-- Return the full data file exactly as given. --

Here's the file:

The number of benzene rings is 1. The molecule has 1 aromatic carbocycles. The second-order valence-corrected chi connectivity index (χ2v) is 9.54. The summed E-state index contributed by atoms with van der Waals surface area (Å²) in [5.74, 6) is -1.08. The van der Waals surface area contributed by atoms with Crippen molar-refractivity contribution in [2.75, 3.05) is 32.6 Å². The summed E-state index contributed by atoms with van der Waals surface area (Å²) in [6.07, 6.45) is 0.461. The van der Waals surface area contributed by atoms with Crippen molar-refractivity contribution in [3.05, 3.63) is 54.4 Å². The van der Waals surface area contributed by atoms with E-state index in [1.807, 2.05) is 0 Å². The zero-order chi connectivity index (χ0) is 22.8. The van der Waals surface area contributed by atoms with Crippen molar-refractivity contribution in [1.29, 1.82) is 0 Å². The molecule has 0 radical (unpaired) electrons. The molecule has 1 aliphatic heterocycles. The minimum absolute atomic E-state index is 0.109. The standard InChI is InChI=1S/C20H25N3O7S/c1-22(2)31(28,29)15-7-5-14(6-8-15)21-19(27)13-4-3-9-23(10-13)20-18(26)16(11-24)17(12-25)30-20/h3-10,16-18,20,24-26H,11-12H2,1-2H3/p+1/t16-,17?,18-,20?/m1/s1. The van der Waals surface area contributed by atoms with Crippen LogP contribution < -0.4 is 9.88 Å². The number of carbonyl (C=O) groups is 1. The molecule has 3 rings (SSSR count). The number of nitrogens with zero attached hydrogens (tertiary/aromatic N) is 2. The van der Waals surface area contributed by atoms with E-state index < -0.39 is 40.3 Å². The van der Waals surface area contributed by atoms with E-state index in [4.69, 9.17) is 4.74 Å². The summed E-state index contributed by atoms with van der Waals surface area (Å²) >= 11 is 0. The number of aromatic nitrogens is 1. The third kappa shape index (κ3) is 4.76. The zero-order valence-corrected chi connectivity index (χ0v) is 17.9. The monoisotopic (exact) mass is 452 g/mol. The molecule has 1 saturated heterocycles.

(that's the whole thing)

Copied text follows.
The number of benzene rings is 1. The molecule has 1 aromatic carbocycles. The second-order valence-corrected chi connectivity index (χ2v) is 9.54. The summed E-state index contributed by atoms with van der Waals surface area (Å²) in [5.74, 6) is -1.08. The van der Waals surface area contributed by atoms with Crippen molar-refractivity contribution in [2.75, 3.05) is 32.6 Å². The summed E-state index contributed by atoms with van der Waals surface area (Å²) in [6.07, 6.45) is 0.461. The van der Waals surface area contributed by atoms with Crippen molar-refractivity contribution in [3.05, 3.63) is 54.4 Å². The van der Waals surface area contributed by atoms with E-state index in [1.807, 2.05) is 0 Å². The zero-order chi connectivity index (χ0) is 22.8. The van der Waals surface area contributed by atoms with Crippen molar-refractivity contribution in [1.29, 1.82) is 0 Å². The molecule has 0 radical (unpaired) electrons. The molecule has 1 aliphatic heterocycles. The minimum absolute atomic E-state index is 0.109. The standard InChI is InChI=1S/C20H25N3O7S/c1-22(2)31(28,29)15-7-5-14(6-8-15)21-19(27)13-4-3-9-23(10-13)20-18(26)16(11-24)17(12-25)30-20/h3-10,16-18,20,24-26H,11-12H2,1-2H3/p+1/t16-,17?,18-,20?/m1/s1. The van der Waals surface area contributed by atoms with Crippen LogP contribution < -0.4 is 9.88 Å². The number of carbonyl (C=O) groups is 1. The molecule has 3 rings (SSSR count). The number of nitrogens with zero attached hydrogens (tertiary/aromatic N) is 2. The van der Waals surface area contributed by atoms with E-state index < -0.39 is 40.3 Å². The van der Waals surface area contributed by atoms with E-state index in [4.69, 9.17) is 4.74 Å². The summed E-state index contributed by atoms with van der Waals surface area (Å²) >= 11 is 0. The number of aromatic nitrogens is 1. The third kappa shape index (κ3) is 4.76. The zero-order valence-corrected chi connectivity index (χ0v) is 17.9. The monoisotopic (exact) mass is 452 g/mol. The molecule has 1 saturated heterocycles.